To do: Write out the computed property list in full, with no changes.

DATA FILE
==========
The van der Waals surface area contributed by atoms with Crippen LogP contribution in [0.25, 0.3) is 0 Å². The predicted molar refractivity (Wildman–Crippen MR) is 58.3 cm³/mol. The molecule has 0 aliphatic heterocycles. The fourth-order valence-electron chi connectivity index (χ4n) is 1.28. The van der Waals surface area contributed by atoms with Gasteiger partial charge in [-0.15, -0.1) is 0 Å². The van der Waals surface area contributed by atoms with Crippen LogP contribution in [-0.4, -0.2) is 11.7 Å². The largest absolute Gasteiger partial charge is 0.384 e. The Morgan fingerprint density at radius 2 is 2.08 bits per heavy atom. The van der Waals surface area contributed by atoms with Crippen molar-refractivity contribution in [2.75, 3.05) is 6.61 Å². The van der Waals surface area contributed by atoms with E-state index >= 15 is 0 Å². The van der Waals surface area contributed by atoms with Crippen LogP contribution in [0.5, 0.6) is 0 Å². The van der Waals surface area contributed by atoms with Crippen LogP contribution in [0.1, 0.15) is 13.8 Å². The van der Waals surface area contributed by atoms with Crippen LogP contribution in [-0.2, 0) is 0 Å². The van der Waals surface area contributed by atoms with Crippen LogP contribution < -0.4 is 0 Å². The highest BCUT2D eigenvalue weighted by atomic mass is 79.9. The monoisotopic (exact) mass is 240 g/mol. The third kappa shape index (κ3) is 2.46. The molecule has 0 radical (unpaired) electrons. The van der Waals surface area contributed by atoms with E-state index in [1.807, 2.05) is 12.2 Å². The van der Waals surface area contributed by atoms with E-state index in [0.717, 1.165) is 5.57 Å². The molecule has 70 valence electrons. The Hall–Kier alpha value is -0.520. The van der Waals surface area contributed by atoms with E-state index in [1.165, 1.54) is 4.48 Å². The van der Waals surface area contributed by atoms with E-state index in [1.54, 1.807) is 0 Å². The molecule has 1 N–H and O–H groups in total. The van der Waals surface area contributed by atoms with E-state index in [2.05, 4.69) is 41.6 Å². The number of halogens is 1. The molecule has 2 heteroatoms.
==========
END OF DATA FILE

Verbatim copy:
The van der Waals surface area contributed by atoms with Crippen LogP contribution in [0.25, 0.3) is 0 Å². The predicted molar refractivity (Wildman–Crippen MR) is 58.3 cm³/mol. The molecule has 0 aliphatic heterocycles. The fourth-order valence-electron chi connectivity index (χ4n) is 1.28. The van der Waals surface area contributed by atoms with Gasteiger partial charge in [-0.15, -0.1) is 0 Å². The van der Waals surface area contributed by atoms with Crippen LogP contribution in [-0.4, -0.2) is 11.7 Å². The largest absolute Gasteiger partial charge is 0.384 e. The Morgan fingerprint density at radius 2 is 2.08 bits per heavy atom. The van der Waals surface area contributed by atoms with Crippen molar-refractivity contribution in [2.75, 3.05) is 6.61 Å². The van der Waals surface area contributed by atoms with E-state index >= 15 is 0 Å². The van der Waals surface area contributed by atoms with Crippen LogP contribution in [0.5, 0.6) is 0 Å². The van der Waals surface area contributed by atoms with Crippen LogP contribution in [0.1, 0.15) is 13.8 Å². The van der Waals surface area contributed by atoms with Crippen LogP contribution in [-0.2, 0) is 0 Å². The van der Waals surface area contributed by atoms with Crippen LogP contribution < -0.4 is 0 Å². The highest BCUT2D eigenvalue weighted by atomic mass is 79.9. The monoisotopic (exact) mass is 240 g/mol. The third kappa shape index (κ3) is 2.46. The molecule has 0 radical (unpaired) electrons. The van der Waals surface area contributed by atoms with E-state index in [1.807, 2.05) is 12.2 Å². The van der Waals surface area contributed by atoms with E-state index in [0.717, 1.165) is 5.57 Å². The molecule has 70 valence electrons. The Hall–Kier alpha value is -0.520. The van der Waals surface area contributed by atoms with E-state index in [1.165, 1.54) is 4.48 Å². The van der Waals surface area contributed by atoms with E-state index in [1.54, 1.807) is 0 Å². The molecule has 1 N–H and O–H groups in total. The van der Waals surface area contributed by atoms with E-state index in [2.05, 4.69) is 41.6 Å². The number of halogens is 1. The molecule has 2 heteroatoms.